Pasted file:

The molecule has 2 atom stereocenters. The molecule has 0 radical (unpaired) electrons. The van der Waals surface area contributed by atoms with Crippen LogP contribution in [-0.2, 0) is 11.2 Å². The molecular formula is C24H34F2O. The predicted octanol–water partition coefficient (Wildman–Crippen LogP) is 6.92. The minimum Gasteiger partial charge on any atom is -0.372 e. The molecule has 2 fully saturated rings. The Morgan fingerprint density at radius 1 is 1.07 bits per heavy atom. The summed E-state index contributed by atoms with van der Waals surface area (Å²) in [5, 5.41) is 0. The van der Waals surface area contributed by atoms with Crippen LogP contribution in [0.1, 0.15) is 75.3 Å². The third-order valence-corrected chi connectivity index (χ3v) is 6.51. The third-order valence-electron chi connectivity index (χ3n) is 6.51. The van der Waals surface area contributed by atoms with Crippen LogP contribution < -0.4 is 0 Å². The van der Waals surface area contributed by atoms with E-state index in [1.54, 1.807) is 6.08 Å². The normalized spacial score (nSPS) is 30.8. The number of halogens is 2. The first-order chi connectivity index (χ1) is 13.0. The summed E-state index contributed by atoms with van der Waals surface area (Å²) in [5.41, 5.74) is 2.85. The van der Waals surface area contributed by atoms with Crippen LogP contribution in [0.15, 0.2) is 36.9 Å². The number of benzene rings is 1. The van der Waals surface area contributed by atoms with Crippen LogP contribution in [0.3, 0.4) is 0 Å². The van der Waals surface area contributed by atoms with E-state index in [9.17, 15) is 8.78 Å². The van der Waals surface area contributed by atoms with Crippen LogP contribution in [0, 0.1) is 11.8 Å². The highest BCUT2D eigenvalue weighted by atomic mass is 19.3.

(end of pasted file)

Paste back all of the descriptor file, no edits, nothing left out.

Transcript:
The molecule has 2 atom stereocenters. The molecule has 0 radical (unpaired) electrons. The van der Waals surface area contributed by atoms with Crippen LogP contribution in [-0.2, 0) is 11.2 Å². The molecular formula is C24H34F2O. The predicted octanol–water partition coefficient (Wildman–Crippen LogP) is 6.92. The minimum Gasteiger partial charge on any atom is -0.372 e. The molecule has 2 fully saturated rings. The Morgan fingerprint density at radius 1 is 1.07 bits per heavy atom. The summed E-state index contributed by atoms with van der Waals surface area (Å²) in [5, 5.41) is 0. The van der Waals surface area contributed by atoms with Crippen LogP contribution in [0.1, 0.15) is 75.3 Å². The third-order valence-corrected chi connectivity index (χ3v) is 6.51. The third-order valence-electron chi connectivity index (χ3n) is 6.51. The van der Waals surface area contributed by atoms with Crippen LogP contribution < -0.4 is 0 Å². The van der Waals surface area contributed by atoms with E-state index in [1.54, 1.807) is 6.08 Å². The normalized spacial score (nSPS) is 30.8. The number of halogens is 2. The first-order chi connectivity index (χ1) is 13.0. The summed E-state index contributed by atoms with van der Waals surface area (Å²) in [5.41, 5.74) is 2.85. The van der Waals surface area contributed by atoms with Crippen LogP contribution in [0.15, 0.2) is 36.9 Å². The number of benzene rings is 1. The van der Waals surface area contributed by atoms with Crippen LogP contribution in [0.3, 0.4) is 0 Å². The van der Waals surface area contributed by atoms with E-state index in [9.17, 15) is 8.78 Å². The van der Waals surface area contributed by atoms with Crippen LogP contribution in [0, 0.1) is 11.8 Å². The highest BCUT2D eigenvalue weighted by atomic mass is 19.3.